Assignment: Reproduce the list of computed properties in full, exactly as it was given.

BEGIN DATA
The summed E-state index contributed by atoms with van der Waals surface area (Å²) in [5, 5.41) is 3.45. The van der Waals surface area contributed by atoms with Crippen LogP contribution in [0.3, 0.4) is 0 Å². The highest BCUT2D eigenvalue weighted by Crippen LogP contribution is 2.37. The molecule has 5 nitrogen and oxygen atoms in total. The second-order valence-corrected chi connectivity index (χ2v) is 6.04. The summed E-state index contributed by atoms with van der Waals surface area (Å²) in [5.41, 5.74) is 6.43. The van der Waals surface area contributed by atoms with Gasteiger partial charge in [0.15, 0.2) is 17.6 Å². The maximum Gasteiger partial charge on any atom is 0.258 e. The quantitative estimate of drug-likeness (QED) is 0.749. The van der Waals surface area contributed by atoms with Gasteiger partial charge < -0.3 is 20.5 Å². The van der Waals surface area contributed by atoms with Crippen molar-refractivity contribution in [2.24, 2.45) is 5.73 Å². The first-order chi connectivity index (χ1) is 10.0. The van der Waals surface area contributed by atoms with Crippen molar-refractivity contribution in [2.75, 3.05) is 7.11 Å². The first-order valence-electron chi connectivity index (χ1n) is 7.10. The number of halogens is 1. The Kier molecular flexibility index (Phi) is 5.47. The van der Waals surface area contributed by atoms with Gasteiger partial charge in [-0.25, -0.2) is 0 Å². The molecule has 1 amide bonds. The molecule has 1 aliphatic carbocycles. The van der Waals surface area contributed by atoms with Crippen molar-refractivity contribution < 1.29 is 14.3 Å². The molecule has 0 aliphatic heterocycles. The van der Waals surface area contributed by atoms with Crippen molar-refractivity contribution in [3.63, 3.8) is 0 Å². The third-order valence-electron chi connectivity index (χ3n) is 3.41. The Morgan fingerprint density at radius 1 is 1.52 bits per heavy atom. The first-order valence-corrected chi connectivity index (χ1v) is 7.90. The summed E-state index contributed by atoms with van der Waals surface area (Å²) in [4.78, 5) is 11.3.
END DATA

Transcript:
The summed E-state index contributed by atoms with van der Waals surface area (Å²) in [5, 5.41) is 3.45. The van der Waals surface area contributed by atoms with Crippen LogP contribution in [0.3, 0.4) is 0 Å². The highest BCUT2D eigenvalue weighted by Crippen LogP contribution is 2.37. The molecule has 5 nitrogen and oxygen atoms in total. The second-order valence-corrected chi connectivity index (χ2v) is 6.04. The summed E-state index contributed by atoms with van der Waals surface area (Å²) in [5.41, 5.74) is 6.43. The van der Waals surface area contributed by atoms with Gasteiger partial charge in [0.15, 0.2) is 17.6 Å². The maximum Gasteiger partial charge on any atom is 0.258 e. The quantitative estimate of drug-likeness (QED) is 0.749. The van der Waals surface area contributed by atoms with Gasteiger partial charge < -0.3 is 20.5 Å². The van der Waals surface area contributed by atoms with Crippen molar-refractivity contribution in [2.24, 2.45) is 5.73 Å². The first-order chi connectivity index (χ1) is 10.0. The van der Waals surface area contributed by atoms with Crippen molar-refractivity contribution in [2.75, 3.05) is 7.11 Å². The first-order valence-electron chi connectivity index (χ1n) is 7.10. The number of halogens is 1. The Kier molecular flexibility index (Phi) is 5.47. The van der Waals surface area contributed by atoms with Gasteiger partial charge in [-0.25, -0.2) is 0 Å². The molecule has 1 amide bonds. The molecule has 1 aliphatic carbocycles. The van der Waals surface area contributed by atoms with Crippen molar-refractivity contribution < 1.29 is 14.3 Å². The molecule has 0 aliphatic heterocycles. The van der Waals surface area contributed by atoms with Crippen molar-refractivity contribution in [3.63, 3.8) is 0 Å². The third-order valence-electron chi connectivity index (χ3n) is 3.41. The Morgan fingerprint density at radius 1 is 1.52 bits per heavy atom. The first-order valence-corrected chi connectivity index (χ1v) is 7.90. The summed E-state index contributed by atoms with van der Waals surface area (Å²) in [4.78, 5) is 11.3.